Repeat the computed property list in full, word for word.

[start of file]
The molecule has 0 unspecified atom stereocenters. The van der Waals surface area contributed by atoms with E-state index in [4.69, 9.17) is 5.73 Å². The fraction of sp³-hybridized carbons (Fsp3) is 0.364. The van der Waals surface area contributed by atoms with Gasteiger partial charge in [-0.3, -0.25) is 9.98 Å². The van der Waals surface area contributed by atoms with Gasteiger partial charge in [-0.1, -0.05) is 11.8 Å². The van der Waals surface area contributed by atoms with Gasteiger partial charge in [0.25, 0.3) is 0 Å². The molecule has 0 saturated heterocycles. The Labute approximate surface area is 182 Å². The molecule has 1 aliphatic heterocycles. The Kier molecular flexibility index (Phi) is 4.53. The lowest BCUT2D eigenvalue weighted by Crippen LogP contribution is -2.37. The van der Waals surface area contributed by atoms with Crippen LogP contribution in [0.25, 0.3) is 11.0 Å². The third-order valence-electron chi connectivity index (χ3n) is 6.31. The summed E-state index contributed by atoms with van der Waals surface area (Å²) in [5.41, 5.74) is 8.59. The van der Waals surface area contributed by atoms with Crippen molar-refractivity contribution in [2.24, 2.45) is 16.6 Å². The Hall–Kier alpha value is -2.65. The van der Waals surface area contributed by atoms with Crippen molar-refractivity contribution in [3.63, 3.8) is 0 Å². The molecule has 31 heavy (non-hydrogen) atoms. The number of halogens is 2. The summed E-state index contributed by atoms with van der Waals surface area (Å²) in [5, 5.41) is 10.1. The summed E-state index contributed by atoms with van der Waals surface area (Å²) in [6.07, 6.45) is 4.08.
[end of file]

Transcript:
The molecule has 0 unspecified atom stereocenters. The van der Waals surface area contributed by atoms with E-state index in [4.69, 9.17) is 5.73 Å². The fraction of sp³-hybridized carbons (Fsp3) is 0.364. The van der Waals surface area contributed by atoms with Gasteiger partial charge in [-0.3, -0.25) is 9.98 Å². The van der Waals surface area contributed by atoms with Gasteiger partial charge in [-0.1, -0.05) is 11.8 Å². The van der Waals surface area contributed by atoms with Gasteiger partial charge in [0.25, 0.3) is 0 Å². The molecule has 0 saturated heterocycles. The Labute approximate surface area is 182 Å². The molecule has 1 aliphatic heterocycles. The Kier molecular flexibility index (Phi) is 4.53. The lowest BCUT2D eigenvalue weighted by Crippen LogP contribution is -2.37. The van der Waals surface area contributed by atoms with Crippen LogP contribution in [0.25, 0.3) is 11.0 Å². The third-order valence-electron chi connectivity index (χ3n) is 6.31. The summed E-state index contributed by atoms with van der Waals surface area (Å²) in [5.41, 5.74) is 8.59. The van der Waals surface area contributed by atoms with Crippen molar-refractivity contribution in [2.24, 2.45) is 16.6 Å². The Hall–Kier alpha value is -2.65. The van der Waals surface area contributed by atoms with Crippen molar-refractivity contribution in [3.63, 3.8) is 0 Å². The molecule has 31 heavy (non-hydrogen) atoms. The number of halogens is 2. The summed E-state index contributed by atoms with van der Waals surface area (Å²) in [5, 5.41) is 10.1. The summed E-state index contributed by atoms with van der Waals surface area (Å²) in [6.07, 6.45) is 4.08.